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Monday, January 2, 2012

Action Defined by Dharma Alone is the Savior of a Leader

Santiparva is said to be the excellent fruit of the tree, Mahabharata, which is known for Yadihasti tadanyatrayannehasti na kutracit (“what is not here is not elsewhere”). According to the epic, at the end of Kurukshetra— the battle between Pandavas and Kauravas— and after the completion of funeral rites for the departed heroes, Lord Krishna took Yudhishthira to Bheeshma who was lying on the bed of arrows and asked him to teach Yudhishthira the ‘art of ruling the kingdom well’. That is the importance attached to ‘leadership’ – to be précise, ‘Kingship’ – by the greatest leader of yore.

The criticality of learning right conduct as a king is again stressed, when Yudhishthira bowing with folded hands implored Bheeshma: “It has been said by the wise that kingly duties constitute the highest science. Please tell me about the duties of a king.”

Being immensely pleased with the humility and eagerness of Yudhishthira for knowing righteous conduct of a king, Bheeshma smiled at him and said:
  •  A king should essentially be a man of action. You might have heard many  saying:   Kālo vā kāranam rājah rājā vā kālahāranam / Iti te samśayo mā bhūt rājā kālasya kāranam; but it is a fallacy in reasoning if you think that destiny rules a king. Destiny does play a part. I grant that. But without action a king can never help destiny to play her part. Destiny is powerful but action is equally powerful. Both are potent. But to me, it seems that action is the more potent of the two. It is action that shapes destiny.
  • The next, or rather, the next equally important duty of a king, is Truth. If you want to inspire confidence in the minds of your subjects, you should always be truthful.
  •  All accomplishments find a home in a king. His behavior should be above reproach. Self-restraint, humility and righteousness are qualities, which you have to look for in a king if he has to be successful. He should have his passions under perfect control.
  •  Justice should be the second nature of a king.
  •  A king’s conduct should be straightforward. Another danger for a king is mildness. He should not be too mild. He will then be disregarded. The subjects will not have enough respect for him and his words. Again, he should avoid the other extreme. He should not be too fierce, because the subjects will then be afraid of him, and that is not a happy state of affairs.
  •  A king should know the art of choosing servants. He should have compassion as part of his mental make-up, but he should guard against too forgiving a nature. The lowest of men will take advantage of him and his nature if he is considered weak.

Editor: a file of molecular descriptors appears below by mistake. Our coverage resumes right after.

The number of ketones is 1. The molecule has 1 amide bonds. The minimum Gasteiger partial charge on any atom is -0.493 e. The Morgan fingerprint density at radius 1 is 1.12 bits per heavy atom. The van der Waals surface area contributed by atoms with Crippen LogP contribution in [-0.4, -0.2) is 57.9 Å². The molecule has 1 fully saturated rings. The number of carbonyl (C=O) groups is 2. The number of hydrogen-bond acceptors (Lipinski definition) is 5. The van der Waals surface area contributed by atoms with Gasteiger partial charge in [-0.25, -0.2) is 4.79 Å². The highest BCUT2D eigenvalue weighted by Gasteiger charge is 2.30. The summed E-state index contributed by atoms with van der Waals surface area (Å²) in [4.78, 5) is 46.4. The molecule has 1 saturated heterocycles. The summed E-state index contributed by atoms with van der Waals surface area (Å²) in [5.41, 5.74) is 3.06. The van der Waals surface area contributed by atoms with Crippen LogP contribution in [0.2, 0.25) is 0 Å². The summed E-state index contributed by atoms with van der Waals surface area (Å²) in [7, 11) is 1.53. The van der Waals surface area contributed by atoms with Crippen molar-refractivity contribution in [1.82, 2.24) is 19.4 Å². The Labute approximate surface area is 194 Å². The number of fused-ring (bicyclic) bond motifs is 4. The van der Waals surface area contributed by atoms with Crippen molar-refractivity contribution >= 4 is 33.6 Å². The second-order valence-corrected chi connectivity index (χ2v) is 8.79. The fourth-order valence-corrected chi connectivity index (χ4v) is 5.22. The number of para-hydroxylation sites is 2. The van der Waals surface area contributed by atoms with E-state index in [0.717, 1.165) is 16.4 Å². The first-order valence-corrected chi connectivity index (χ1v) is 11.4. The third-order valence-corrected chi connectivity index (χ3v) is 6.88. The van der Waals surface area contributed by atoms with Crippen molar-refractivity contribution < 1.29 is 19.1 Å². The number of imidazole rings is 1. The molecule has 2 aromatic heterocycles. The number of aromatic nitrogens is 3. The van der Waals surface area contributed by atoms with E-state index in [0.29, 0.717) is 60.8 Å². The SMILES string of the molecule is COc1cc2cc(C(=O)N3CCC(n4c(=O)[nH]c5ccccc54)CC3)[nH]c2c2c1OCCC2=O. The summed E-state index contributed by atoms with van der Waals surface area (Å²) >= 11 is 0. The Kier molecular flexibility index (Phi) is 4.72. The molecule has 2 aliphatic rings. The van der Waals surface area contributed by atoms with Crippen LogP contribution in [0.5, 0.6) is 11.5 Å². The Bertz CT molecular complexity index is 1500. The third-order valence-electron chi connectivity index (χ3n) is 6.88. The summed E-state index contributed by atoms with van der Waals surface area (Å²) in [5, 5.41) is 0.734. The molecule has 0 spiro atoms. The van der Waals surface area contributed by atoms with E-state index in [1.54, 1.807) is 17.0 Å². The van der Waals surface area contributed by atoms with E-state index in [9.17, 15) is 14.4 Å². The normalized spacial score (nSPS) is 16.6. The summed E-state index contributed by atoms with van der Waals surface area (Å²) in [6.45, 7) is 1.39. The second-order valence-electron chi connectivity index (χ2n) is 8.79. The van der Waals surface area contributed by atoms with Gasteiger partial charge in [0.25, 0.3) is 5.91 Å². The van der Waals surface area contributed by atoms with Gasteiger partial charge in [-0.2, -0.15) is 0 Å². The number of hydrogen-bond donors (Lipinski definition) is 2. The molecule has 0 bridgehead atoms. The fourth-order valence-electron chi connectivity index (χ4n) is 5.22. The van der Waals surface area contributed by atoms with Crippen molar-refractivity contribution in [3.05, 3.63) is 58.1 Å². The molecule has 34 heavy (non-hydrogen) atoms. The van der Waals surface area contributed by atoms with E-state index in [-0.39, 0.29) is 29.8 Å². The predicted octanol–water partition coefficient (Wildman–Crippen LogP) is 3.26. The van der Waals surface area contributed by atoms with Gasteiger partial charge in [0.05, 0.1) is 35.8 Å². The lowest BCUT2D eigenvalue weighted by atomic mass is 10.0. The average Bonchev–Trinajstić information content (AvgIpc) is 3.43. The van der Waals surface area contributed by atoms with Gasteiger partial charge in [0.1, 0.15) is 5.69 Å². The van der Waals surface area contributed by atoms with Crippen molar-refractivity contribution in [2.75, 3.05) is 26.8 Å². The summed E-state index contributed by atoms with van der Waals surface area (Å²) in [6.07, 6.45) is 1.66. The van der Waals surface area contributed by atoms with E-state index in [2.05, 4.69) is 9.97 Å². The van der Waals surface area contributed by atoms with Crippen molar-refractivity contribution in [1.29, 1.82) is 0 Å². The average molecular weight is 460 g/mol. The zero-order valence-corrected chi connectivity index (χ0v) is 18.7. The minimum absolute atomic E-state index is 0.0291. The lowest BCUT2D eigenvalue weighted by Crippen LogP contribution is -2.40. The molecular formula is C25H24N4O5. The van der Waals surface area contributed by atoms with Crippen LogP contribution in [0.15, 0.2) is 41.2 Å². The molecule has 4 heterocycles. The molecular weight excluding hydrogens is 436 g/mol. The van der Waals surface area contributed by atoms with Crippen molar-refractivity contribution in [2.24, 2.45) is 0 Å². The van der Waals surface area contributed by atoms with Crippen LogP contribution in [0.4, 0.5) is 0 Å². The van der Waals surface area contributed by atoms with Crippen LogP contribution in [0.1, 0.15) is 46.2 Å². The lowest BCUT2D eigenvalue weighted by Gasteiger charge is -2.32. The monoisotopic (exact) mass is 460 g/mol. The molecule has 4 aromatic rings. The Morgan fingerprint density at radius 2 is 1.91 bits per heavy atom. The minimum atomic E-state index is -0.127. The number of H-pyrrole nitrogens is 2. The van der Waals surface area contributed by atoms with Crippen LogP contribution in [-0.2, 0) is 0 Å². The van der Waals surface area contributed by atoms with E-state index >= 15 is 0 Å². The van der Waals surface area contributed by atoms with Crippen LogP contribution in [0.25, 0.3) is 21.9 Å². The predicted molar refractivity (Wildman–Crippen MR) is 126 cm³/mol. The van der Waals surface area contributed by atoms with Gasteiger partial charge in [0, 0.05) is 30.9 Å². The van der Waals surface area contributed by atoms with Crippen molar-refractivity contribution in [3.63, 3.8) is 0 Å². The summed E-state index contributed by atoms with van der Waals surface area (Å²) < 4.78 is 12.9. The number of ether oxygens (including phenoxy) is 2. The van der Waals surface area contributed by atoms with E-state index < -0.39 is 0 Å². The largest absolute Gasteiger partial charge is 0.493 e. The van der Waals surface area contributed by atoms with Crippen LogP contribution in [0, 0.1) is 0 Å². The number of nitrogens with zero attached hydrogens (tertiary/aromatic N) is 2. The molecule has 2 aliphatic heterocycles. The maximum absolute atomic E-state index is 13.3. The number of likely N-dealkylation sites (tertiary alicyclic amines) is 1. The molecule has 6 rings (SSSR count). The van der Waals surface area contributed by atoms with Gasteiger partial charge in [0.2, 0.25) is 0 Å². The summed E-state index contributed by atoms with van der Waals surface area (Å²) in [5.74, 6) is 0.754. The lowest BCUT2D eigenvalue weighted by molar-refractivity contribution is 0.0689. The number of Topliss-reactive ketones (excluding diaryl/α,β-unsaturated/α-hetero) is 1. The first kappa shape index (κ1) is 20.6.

• Alertness is a great necessity for a king. He should study his foes and his friends too, continually.
  • A king must consider that his first duty is to his subjects. He should guard them as a mother guards the child in her womb.Will any mother have thoughts of pleasing herself when her child is in her womb? All her thoughts will be bent only on the child and its welfare. Likewise, a king should subordinate his desires to those of his subjects. Their welfare should be his only concern.
  • A king should be pleasant in speech. He should have around him men who are all like him in nature and in noble qualities. The only difference between the king and his officers should be the white umbrella.
  • The very core of a king’s duty is the protection of his subjects and their happiness. It is not easy. To secure the happiness of his people he should use diverse methods.
  •  A king should be proficient in the art of choosing honest men to hold important offices. Skill, cleverness and truth – all the three are necessary in a king. He should know how to use his powers in inflicting corporal punishments and fines on miscreants.

All this only highlights the importance of leadership in public life. Bheeshma’s teaching emphasizes that kingship is a “trust” and not a “privileged position”. He commends that a leader should first conquer his internal enemies – the human passions, infatuations, longings, etc. – and then proceed to conquer external enemies. A king holds the sceptre to punish the guilty and reward the righteous. Thus “Dharma” becomes the highest priority for a king to practice. Cumulatively, all this calls for the highest sense of ‘trust’ and ‘magnanimity’ in all situations. It is needless to add here that these cardinal principles of ‘Kingship’ are equally important for today’s corporate leaders.


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